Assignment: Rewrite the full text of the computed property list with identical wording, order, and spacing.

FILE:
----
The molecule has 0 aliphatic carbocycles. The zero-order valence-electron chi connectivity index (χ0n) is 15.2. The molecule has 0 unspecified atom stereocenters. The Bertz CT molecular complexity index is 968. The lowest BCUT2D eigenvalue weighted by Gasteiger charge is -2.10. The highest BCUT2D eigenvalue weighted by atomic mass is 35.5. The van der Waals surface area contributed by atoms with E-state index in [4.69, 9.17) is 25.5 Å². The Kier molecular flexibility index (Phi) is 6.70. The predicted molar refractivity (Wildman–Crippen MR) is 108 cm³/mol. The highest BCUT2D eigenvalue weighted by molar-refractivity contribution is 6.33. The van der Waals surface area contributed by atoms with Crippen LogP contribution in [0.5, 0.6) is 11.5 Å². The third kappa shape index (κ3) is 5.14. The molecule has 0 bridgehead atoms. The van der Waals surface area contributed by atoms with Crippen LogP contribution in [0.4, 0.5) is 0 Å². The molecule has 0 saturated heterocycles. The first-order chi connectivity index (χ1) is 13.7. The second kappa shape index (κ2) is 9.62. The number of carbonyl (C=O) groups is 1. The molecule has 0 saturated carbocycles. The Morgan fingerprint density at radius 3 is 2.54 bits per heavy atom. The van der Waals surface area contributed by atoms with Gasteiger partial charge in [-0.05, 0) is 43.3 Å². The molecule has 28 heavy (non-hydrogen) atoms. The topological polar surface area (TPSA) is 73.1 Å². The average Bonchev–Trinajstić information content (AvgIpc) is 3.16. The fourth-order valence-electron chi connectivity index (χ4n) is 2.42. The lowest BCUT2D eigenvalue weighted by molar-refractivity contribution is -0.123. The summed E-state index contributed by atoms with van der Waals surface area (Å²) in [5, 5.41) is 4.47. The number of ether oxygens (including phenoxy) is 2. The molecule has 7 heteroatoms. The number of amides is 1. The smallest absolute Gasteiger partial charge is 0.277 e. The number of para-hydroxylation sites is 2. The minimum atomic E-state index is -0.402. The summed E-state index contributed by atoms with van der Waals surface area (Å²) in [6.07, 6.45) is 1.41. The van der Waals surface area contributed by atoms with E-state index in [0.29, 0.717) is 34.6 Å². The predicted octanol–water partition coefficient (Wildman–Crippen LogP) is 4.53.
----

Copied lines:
The molecule has 0 aliphatic carbocycles. The zero-order valence-electron chi connectivity index (χ0n) is 15.2. The molecule has 0 unspecified atom stereocenters. The Bertz CT molecular complexity index is 968. The lowest BCUT2D eigenvalue weighted by Gasteiger charge is -2.10. The highest BCUT2D eigenvalue weighted by atomic mass is 35.5. The van der Waals surface area contributed by atoms with E-state index in [4.69, 9.17) is 25.5 Å². The Kier molecular flexibility index (Phi) is 6.70. The predicted molar refractivity (Wildman–Crippen MR) is 108 cm³/mol. The highest BCUT2D eigenvalue weighted by molar-refractivity contribution is 6.33. The van der Waals surface area contributed by atoms with Crippen LogP contribution in [0.5, 0.6) is 11.5 Å². The third kappa shape index (κ3) is 5.14. The molecule has 0 bridgehead atoms. The van der Waals surface area contributed by atoms with Crippen LogP contribution in [0.4, 0.5) is 0 Å². The molecule has 0 saturated heterocycles. The first-order chi connectivity index (χ1) is 13.7. The second kappa shape index (κ2) is 9.62. The number of carbonyl (C=O) groups is 1. The molecule has 0 saturated carbocycles. The Morgan fingerprint density at radius 3 is 2.54 bits per heavy atom. The van der Waals surface area contributed by atoms with Gasteiger partial charge in [-0.05, 0) is 43.3 Å². The molecule has 28 heavy (non-hydrogen) atoms. The topological polar surface area (TPSA) is 73.1 Å². The average Bonchev–Trinajstić information content (AvgIpc) is 3.16. The fourth-order valence-electron chi connectivity index (χ4n) is 2.42. The lowest BCUT2D eigenvalue weighted by molar-refractivity contribution is -0.123. The summed E-state index contributed by atoms with van der Waals surface area (Å²) in [5, 5.41) is 4.47. The number of ether oxygens (including phenoxy) is 2. The molecule has 7 heteroatoms. The number of amides is 1. The smallest absolute Gasteiger partial charge is 0.277 e. The number of para-hydroxylation sites is 2. The minimum atomic E-state index is -0.402. The summed E-state index contributed by atoms with van der Waals surface area (Å²) in [6.07, 6.45) is 1.41. The van der Waals surface area contributed by atoms with E-state index in [0.29, 0.717) is 34.6 Å². The predicted octanol–water partition coefficient (Wildman–Crippen LogP) is 4.53.